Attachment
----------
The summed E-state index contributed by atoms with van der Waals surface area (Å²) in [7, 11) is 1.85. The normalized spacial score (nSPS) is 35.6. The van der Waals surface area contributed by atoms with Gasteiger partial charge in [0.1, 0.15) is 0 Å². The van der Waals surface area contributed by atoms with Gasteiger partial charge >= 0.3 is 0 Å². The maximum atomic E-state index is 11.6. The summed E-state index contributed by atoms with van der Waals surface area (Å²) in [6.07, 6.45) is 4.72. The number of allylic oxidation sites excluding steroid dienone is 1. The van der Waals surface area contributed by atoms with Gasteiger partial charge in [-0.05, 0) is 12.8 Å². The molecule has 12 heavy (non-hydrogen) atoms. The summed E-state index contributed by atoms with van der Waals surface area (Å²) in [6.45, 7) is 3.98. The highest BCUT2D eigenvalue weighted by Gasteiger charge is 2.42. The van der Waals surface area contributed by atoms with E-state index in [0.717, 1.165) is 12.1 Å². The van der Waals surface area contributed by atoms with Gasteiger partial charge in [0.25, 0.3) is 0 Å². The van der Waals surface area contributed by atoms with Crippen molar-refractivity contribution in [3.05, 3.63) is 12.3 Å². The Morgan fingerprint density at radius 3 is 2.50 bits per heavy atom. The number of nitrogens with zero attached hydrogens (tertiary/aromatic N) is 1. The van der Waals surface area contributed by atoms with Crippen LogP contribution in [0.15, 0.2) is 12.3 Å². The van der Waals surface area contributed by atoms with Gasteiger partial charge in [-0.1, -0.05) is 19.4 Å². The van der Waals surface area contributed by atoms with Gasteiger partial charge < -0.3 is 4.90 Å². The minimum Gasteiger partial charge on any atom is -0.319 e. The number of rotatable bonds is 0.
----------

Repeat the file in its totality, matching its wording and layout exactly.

The summed E-state index contributed by atoms with van der Waals surface area (Å²) in [7, 11) is 1.85. The normalized spacial score (nSPS) is 35.6. The van der Waals surface area contributed by atoms with Gasteiger partial charge in [0.1, 0.15) is 0 Å². The van der Waals surface area contributed by atoms with Gasteiger partial charge >= 0.3 is 0 Å². The maximum atomic E-state index is 11.6. The summed E-state index contributed by atoms with van der Waals surface area (Å²) in [6.07, 6.45) is 4.72. The number of allylic oxidation sites excluding steroid dienone is 1. The van der Waals surface area contributed by atoms with Gasteiger partial charge in [-0.05, 0) is 12.8 Å². The molecule has 12 heavy (non-hydrogen) atoms. The summed E-state index contributed by atoms with van der Waals surface area (Å²) in [6.45, 7) is 3.98. The highest BCUT2D eigenvalue weighted by Gasteiger charge is 2.42. The van der Waals surface area contributed by atoms with E-state index in [0.717, 1.165) is 12.1 Å². The van der Waals surface area contributed by atoms with Gasteiger partial charge in [0.25, 0.3) is 0 Å². The van der Waals surface area contributed by atoms with Crippen molar-refractivity contribution in [3.05, 3.63) is 12.3 Å². The Morgan fingerprint density at radius 3 is 2.50 bits per heavy atom. The number of nitrogens with zero attached hydrogens (tertiary/aromatic N) is 1. The van der Waals surface area contributed by atoms with Crippen LogP contribution in [0.15, 0.2) is 12.3 Å². The van der Waals surface area contributed by atoms with Gasteiger partial charge in [-0.1, -0.05) is 19.4 Å². The van der Waals surface area contributed by atoms with Gasteiger partial charge < -0.3 is 4.90 Å². The minimum Gasteiger partial charge on any atom is -0.319 e. The number of rotatable bonds is 0.